Car tax rates were updated for new vehicles from April 2017, removing the low CO2 benefits of diesel cars and making them more expensive to tax, and this weighed further on demand.
In March 2017 new diesels made up 43 per cent of all new registrations. Last month, the market share fell to 37 per cent, with sales dropping by 28 per cent year on year.
New car buyers have been looking to switch to petrol or alternative fuel models and it appears this increased demand for other fuel types has filtered into the used market.
The Citroen C-Zero (left) and Peugeot iOn (right) and sister electric cars that were among the first mainstream zero-emissions models to break onto the scene in 2011. They’ve appreciated on average by around 20%
The used cars rising in value
Topping the list of used cars rising in value is the Renault Zoe electric supermini, which first hit the market five years ago.
The average value of this zero-emissions model in July 2017 was £6,278. Fast forward 12 months and add a year of life and 12,000 miles on the clock and values are up to £8,150 – an increase of 30 per cent.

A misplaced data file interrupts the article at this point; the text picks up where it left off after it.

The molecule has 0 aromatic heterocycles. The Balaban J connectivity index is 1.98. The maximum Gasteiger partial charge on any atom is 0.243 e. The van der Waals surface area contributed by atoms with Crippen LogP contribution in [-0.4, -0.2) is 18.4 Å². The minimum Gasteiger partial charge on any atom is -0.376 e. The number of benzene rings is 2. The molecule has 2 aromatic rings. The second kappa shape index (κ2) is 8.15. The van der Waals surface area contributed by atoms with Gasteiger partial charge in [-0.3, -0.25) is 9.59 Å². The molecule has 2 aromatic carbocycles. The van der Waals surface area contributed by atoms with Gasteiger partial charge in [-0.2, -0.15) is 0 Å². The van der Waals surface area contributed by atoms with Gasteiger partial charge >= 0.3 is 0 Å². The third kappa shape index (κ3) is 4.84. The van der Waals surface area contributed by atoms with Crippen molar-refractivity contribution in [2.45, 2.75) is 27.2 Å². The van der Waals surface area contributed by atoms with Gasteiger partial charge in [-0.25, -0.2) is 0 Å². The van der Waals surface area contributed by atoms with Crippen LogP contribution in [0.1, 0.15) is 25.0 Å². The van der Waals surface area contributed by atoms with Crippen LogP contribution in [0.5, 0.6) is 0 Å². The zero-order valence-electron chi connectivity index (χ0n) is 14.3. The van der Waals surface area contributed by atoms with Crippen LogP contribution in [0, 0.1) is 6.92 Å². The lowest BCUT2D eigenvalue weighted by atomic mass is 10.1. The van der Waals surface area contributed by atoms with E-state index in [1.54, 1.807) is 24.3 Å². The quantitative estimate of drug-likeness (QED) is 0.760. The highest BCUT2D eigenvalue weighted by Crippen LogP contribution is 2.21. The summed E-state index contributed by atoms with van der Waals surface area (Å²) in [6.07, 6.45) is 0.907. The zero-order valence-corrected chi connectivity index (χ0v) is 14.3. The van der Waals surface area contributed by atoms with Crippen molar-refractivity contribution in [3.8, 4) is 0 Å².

It’s a similar story for the Peugeot i0n and Citroen C-Zero – electric sister cars produced in partnership by the French brands from 2011.
An iOn is now worth 21 per cent more than it was a year ago, while the C-Zero is 17 per cent more valuable than it would have been if you’d bought one in July 2017 with 12,000 fewer miles on the odometer.
The used car that has recorded the fourth most significant increase in value is the ultra-rare Nissan eNV200 MPV – a seven-seat electric people carrier.
It would have cost £11,981 12 months ago, but now is valued on average at £13,097, a 9 per cent rise, even with the extra miles on the clock.
The more recent Hyundai Ioniq is also among the top five, increasing in value by five per cent in a year.
Family car buyers looking for an electric seven-seater appear to be chasing down Nissan eNV200s.
The Hyundai Ioniq is the latest of the appreciating electric cars on the list. Demand is high but stock of used models is still relatively tiny
Much of the price rises could be down to their limited availability.
While there are a few thousand Renault Zoes and Nissan eNV200s registered on UK roads, there are just 422 Peugeot i0ns and 225 Citroen C-Zeros, according to Howmanyleft.co.uk.
Just nine used iOns are currently listed on Auto Trader for sale and there are only two C-Zeros.
Just 389 pure-electric Ioniqs have been sold so far, according to How Many Left, and just two are being offered for sale on the used car site.
It’s a similar story for the petrol-powered VW Caddy Life, with records showing that just 361 are on UK roads as it stands and one for sale across the country on Auto Trader.
Mr Martin said: ‘The used car market is very strong at the moment and new car PCP offers, a key driver in the new market, are not as good as they were a year ago.
‘Lower new car sales means there are fewer part exchanges available while demand for some small cars remains high.’